Making History on preserving heritage
Empty spa buildings by co-ophistorianTuesday's installment of the BBC Radio 4 programme Making History [iPlayer] had an interesting segment on the role of English Heritage gradings. Focussing on the Lincolnshire village of Woodhall Spa, whose almost uniquely, for the UK, European-style eponymous spa had a formative role in the establishment of the settlement, a case is made that English Heritage's priorities for "the preservation of buildings in England is too focussed on architecture, and not the wider heritage of the place that the building is in." [Programme summary.] Presumably the sister organisations Cadw, in Wales, and Historic Scotland have similar criteria for protecting the built environment, and these arguments are probably being played out throughout the Great Britain. The spa in question fell into disuse in 1983, when the well collapsed threatening the structural integrity of the NHS facility it had become. As much of the original bathing complex had been destroyed in subsequent redevelopments, English Heritage has twice rejected applications to give the building a graded listing, which would prevent it from potential demolition by buyers and indeed behove them to restore it to its 'original' condition.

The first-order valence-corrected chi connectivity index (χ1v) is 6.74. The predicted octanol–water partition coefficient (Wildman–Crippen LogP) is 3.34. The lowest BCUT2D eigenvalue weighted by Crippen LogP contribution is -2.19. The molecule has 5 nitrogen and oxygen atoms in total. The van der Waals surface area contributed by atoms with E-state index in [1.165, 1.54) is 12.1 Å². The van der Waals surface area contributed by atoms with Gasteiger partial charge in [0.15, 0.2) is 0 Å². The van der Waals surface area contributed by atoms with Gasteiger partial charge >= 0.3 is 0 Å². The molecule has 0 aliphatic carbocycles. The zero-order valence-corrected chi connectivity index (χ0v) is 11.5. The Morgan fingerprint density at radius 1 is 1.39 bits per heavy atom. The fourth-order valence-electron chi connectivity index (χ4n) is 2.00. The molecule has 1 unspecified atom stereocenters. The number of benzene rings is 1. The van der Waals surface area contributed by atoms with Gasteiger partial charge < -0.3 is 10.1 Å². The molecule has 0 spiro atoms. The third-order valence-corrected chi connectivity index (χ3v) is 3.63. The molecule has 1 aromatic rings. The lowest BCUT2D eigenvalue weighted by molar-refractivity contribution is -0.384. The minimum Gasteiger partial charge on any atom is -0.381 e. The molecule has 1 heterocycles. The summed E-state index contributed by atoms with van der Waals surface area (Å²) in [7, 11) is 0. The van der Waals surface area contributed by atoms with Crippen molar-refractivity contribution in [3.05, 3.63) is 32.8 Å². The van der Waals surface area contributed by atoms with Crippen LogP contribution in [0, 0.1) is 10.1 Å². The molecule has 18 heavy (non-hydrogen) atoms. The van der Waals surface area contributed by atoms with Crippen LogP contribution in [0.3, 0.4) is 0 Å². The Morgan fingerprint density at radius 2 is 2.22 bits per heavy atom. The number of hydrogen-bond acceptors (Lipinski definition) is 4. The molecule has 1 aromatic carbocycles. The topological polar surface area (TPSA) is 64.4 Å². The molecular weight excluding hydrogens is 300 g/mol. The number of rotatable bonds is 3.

It seems that this is an emotive issue for the inhabitants, in large part due to the spa being the village's raison d'être. But Tony Calladine, an English Heritage Protection Team Leader, is probably right in his refutation of the applicability of the listing system to cases such as this. Woodhall Spa's spa no longer represents a nationally significant building, its structure having been sufficiently altered and destroyed over time. It would be an abuse of the listing system to start applying grades to every emotive building in the country. Such an approach would stifle the future development and particularly (re)gentrification in both urban and rural areas.
Possibly a better approach would be to shore up and expand the Conservation Area regime, under which the spa site falls, to allow local councils a greater say in the preservation of heritage sites of local significance. This however would probably require more funding, a prospect currently unlikely, and as ever, such things always come down to money.